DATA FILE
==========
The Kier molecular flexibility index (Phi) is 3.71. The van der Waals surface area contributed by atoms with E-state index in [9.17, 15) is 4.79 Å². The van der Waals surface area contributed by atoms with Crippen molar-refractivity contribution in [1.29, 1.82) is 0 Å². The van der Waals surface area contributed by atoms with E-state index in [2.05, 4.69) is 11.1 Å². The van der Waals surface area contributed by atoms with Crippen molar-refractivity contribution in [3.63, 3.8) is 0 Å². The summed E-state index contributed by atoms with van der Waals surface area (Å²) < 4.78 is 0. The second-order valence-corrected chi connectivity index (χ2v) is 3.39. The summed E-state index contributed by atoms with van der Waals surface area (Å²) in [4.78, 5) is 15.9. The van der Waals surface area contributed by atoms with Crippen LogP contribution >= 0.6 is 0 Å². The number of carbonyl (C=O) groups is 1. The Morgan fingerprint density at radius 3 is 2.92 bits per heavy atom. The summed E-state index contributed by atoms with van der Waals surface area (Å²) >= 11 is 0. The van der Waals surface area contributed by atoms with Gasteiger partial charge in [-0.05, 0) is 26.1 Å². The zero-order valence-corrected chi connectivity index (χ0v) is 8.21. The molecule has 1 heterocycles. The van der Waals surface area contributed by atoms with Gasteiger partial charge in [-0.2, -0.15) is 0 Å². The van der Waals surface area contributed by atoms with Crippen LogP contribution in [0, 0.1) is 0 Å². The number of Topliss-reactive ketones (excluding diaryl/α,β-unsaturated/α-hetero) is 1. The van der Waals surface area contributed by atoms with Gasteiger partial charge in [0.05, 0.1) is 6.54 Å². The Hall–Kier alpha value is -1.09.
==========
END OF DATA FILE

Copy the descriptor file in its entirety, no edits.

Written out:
The Kier molecular flexibility index (Phi) is 3.71. The van der Waals surface area contributed by atoms with E-state index in [9.17, 15) is 4.79 Å². The van der Waals surface area contributed by atoms with Crippen molar-refractivity contribution in [1.29, 1.82) is 0 Å². The van der Waals surface area contributed by atoms with E-state index in [2.05, 4.69) is 11.1 Å². The van der Waals surface area contributed by atoms with Crippen molar-refractivity contribution in [3.63, 3.8) is 0 Å². The summed E-state index contributed by atoms with van der Waals surface area (Å²) < 4.78 is 0. The second-order valence-corrected chi connectivity index (χ2v) is 3.39. The summed E-state index contributed by atoms with van der Waals surface area (Å²) in [4.78, 5) is 15.9. The van der Waals surface area contributed by atoms with Crippen LogP contribution >= 0.6 is 0 Å². The number of carbonyl (C=O) groups is 1. The Morgan fingerprint density at radius 3 is 2.92 bits per heavy atom. The summed E-state index contributed by atoms with van der Waals surface area (Å²) >= 11 is 0. The van der Waals surface area contributed by atoms with Gasteiger partial charge in [-0.05, 0) is 26.1 Å². The zero-order valence-corrected chi connectivity index (χ0v) is 8.21. The molecule has 1 heterocycles. The van der Waals surface area contributed by atoms with Gasteiger partial charge in [-0.2, -0.15) is 0 Å². The van der Waals surface area contributed by atoms with Crippen LogP contribution in [0, 0.1) is 0 Å². The number of Topliss-reactive ketones (excluding diaryl/α,β-unsaturated/α-hetero) is 1. The van der Waals surface area contributed by atoms with Gasteiger partial charge in [0.05, 0.1) is 6.54 Å². The Hall–Kier alpha value is -1.09.